In structure, the introduction to the report is concise and clear. It has two brief parts. The first announces the failure of public schooling and shows three ways the failure affects national security. The second sketches the goals of Task Force and states briefly TF68’s “three overarching policy recommendations” to correct the failures. Two reprise staple nostrums of the education reform movement and one calls for a bizarre “national security readiness audit” of American schools. We can leave the goals and recommendations for later postings. Here let us consider the doctrine of school failure driving it all. How does power-speak find public schooling such a threatening failure, a national crisis legitimating education reform, a radical restructuring of the American system of public schooling.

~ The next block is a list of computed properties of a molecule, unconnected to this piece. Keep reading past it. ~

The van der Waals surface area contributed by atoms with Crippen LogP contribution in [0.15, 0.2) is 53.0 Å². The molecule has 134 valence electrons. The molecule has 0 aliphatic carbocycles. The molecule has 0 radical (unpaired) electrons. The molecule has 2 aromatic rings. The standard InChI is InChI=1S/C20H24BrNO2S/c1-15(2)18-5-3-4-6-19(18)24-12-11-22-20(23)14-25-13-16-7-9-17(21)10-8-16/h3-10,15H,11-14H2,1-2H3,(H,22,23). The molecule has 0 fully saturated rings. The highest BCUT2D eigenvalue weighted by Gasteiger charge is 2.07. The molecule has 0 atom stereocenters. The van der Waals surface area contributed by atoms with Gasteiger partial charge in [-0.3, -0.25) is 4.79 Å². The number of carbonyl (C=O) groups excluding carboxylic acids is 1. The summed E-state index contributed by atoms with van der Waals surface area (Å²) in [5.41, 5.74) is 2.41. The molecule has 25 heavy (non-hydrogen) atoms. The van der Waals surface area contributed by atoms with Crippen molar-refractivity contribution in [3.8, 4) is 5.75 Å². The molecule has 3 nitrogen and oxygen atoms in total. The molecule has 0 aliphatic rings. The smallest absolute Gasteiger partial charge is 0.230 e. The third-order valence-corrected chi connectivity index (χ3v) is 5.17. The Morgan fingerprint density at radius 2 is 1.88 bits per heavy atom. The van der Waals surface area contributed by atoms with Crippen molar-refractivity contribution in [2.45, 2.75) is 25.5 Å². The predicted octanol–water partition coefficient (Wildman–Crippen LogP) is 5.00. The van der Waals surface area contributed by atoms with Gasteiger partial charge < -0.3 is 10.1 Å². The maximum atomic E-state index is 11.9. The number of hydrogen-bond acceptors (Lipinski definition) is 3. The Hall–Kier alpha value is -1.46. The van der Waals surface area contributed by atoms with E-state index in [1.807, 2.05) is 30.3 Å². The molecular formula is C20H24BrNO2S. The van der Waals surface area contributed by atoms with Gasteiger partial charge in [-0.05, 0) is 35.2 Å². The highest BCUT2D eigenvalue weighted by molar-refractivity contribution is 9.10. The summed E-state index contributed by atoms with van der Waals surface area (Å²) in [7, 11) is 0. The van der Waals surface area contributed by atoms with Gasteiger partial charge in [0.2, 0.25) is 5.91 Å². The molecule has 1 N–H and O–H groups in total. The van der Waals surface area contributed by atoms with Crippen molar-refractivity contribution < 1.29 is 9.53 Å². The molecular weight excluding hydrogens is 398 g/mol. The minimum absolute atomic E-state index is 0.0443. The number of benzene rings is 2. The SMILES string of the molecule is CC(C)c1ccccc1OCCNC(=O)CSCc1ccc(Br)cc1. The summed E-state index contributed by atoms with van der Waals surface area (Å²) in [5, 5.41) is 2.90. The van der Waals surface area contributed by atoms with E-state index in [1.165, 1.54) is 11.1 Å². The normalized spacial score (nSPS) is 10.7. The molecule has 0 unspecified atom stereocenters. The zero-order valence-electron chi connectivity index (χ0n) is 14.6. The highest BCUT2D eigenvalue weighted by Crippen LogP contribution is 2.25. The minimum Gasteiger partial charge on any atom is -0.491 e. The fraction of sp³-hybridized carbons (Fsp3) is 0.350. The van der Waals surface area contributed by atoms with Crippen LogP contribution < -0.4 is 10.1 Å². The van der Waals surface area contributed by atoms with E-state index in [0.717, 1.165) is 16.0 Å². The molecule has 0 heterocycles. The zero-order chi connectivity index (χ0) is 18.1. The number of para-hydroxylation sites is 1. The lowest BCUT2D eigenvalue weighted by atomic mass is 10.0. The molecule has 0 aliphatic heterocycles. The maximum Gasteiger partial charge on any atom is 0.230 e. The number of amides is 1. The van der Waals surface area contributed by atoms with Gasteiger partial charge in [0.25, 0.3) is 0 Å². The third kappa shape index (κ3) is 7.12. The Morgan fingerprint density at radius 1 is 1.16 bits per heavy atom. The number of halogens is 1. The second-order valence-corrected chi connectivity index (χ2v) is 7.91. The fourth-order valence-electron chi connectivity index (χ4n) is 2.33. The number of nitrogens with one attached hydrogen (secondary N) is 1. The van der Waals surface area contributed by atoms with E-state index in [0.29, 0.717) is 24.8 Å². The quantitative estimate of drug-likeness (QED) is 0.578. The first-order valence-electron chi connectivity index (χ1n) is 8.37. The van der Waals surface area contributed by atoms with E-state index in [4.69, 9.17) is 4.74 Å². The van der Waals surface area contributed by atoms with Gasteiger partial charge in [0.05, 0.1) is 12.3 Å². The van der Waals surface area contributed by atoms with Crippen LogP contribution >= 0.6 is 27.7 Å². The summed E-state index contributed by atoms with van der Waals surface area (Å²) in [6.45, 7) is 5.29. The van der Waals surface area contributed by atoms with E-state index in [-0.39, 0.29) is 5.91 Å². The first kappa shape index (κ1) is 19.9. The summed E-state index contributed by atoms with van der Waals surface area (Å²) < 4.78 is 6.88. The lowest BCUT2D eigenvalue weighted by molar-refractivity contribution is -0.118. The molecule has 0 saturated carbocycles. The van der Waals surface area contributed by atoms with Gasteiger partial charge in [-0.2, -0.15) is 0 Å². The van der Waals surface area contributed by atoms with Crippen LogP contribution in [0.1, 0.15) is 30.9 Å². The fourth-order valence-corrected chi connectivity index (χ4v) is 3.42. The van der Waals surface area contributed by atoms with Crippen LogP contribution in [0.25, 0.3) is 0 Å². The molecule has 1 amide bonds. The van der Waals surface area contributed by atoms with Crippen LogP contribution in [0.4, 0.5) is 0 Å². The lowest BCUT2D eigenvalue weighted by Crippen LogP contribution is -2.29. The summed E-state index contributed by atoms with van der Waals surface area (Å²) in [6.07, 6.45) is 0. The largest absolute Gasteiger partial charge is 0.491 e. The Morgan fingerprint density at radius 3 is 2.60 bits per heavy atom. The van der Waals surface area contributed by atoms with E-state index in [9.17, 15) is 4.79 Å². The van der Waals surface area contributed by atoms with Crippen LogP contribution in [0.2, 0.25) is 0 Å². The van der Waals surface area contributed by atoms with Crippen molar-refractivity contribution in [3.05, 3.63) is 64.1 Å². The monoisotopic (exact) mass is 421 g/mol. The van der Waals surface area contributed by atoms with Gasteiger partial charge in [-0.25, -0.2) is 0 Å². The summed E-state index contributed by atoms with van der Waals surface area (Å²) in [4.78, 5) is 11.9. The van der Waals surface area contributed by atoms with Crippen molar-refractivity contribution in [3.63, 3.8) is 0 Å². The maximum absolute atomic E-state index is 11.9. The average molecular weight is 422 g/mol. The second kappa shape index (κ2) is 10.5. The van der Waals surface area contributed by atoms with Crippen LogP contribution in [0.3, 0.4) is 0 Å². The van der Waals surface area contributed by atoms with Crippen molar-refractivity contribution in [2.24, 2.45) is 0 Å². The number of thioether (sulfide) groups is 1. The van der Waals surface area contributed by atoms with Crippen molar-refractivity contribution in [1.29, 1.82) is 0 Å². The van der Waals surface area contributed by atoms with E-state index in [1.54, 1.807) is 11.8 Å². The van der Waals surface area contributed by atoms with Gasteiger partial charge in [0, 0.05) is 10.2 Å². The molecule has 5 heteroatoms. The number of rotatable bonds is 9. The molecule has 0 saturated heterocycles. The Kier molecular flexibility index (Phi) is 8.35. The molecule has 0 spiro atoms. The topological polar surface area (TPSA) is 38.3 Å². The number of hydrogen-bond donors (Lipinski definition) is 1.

TF68 introduces its report by describing how public schooling has failed in several basic ways and then expands on each kind of failure in its subsequent sections of the consensus report (pp. 3-59). TF68 uses the words “fail, failing, or failure” frequently—43 times in all. Further, it finds virtually nothing in the existing pedagogical situation to recognize as worthy or sound—”high quality” appears eight times, once to recognize it, seven times to state what is lacking, usually in teachers. In cataloging the situation, the report asserts the schools or their teachers are failures 23 times, and it attributes educational failure a bit more diffusely to the United States, to the various states & districts, or to an amorphous education-at-large nine more times. To complete the picture of failure, TF68 finds seven times that students in various situations fail and attributes the few remaining instances elsewhere, one to the economy and two to the national security agencies.